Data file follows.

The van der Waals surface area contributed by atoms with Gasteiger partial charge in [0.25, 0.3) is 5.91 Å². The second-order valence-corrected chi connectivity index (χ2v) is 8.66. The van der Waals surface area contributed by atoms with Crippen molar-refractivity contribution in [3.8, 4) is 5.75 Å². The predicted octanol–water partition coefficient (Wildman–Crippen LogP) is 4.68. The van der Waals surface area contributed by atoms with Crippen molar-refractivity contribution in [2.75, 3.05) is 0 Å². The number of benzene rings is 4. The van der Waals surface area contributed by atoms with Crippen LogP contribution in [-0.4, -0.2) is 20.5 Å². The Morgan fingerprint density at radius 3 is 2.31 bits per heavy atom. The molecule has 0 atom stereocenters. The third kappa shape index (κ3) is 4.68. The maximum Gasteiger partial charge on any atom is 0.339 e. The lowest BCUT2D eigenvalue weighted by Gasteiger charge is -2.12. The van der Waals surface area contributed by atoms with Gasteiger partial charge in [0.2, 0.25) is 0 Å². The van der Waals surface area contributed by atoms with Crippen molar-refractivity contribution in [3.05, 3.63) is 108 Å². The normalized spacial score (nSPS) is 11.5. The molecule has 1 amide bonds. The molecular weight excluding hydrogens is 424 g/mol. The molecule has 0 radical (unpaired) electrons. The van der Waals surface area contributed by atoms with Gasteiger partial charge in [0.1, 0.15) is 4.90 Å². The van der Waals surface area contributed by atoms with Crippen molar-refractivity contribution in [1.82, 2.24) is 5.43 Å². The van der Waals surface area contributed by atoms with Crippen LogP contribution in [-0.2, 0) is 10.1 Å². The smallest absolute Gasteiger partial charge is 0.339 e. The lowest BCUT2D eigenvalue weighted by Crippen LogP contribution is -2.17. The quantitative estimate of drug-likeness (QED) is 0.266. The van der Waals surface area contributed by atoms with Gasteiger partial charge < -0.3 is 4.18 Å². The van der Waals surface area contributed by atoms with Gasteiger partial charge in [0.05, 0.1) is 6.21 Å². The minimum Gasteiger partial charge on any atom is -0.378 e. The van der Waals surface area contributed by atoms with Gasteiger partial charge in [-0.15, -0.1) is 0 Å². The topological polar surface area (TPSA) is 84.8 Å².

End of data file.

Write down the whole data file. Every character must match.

The van der Waals surface area contributed by atoms with Gasteiger partial charge in [0.25, 0.3) is 5.91 Å². The second-order valence-corrected chi connectivity index (χ2v) is 8.66. The van der Waals surface area contributed by atoms with Crippen molar-refractivity contribution in [3.8, 4) is 5.75 Å². The predicted octanol–water partition coefficient (Wildman–Crippen LogP) is 4.68. The van der Waals surface area contributed by atoms with Crippen molar-refractivity contribution in [2.75, 3.05) is 0 Å². The number of benzene rings is 4. The van der Waals surface area contributed by atoms with Crippen LogP contribution in [-0.4, -0.2) is 20.5 Å². The Morgan fingerprint density at radius 3 is 2.31 bits per heavy atom. The molecule has 0 atom stereocenters. The third kappa shape index (κ3) is 4.68. The maximum Gasteiger partial charge on any atom is 0.339 e. The lowest BCUT2D eigenvalue weighted by Gasteiger charge is -2.12. The van der Waals surface area contributed by atoms with Gasteiger partial charge in [0.2, 0.25) is 0 Å². The van der Waals surface area contributed by atoms with Crippen molar-refractivity contribution in [3.05, 3.63) is 108 Å². The normalized spacial score (nSPS) is 11.5. The molecule has 1 amide bonds. The molecular weight excluding hydrogens is 424 g/mol. The molecule has 0 radical (unpaired) electrons. The van der Waals surface area contributed by atoms with Gasteiger partial charge in [0.1, 0.15) is 4.90 Å². The van der Waals surface area contributed by atoms with Crippen molar-refractivity contribution in [1.82, 2.24) is 5.43 Å². The van der Waals surface area contributed by atoms with Crippen LogP contribution in [-0.2, 0) is 10.1 Å². The smallest absolute Gasteiger partial charge is 0.339 e. The lowest BCUT2D eigenvalue weighted by Crippen LogP contribution is -2.17. The quantitative estimate of drug-likeness (QED) is 0.266. The van der Waals surface area contributed by atoms with Gasteiger partial charge < -0.3 is 4.18 Å². The van der Waals surface area contributed by atoms with Gasteiger partial charge in [0.05, 0.1) is 6.21 Å². The minimum Gasteiger partial charge on any atom is -0.378 e. The van der Waals surface area contributed by atoms with Gasteiger partial charge in [-0.15, -0.1) is 0 Å². The topological polar surface area (TPSA) is 84.8 Å².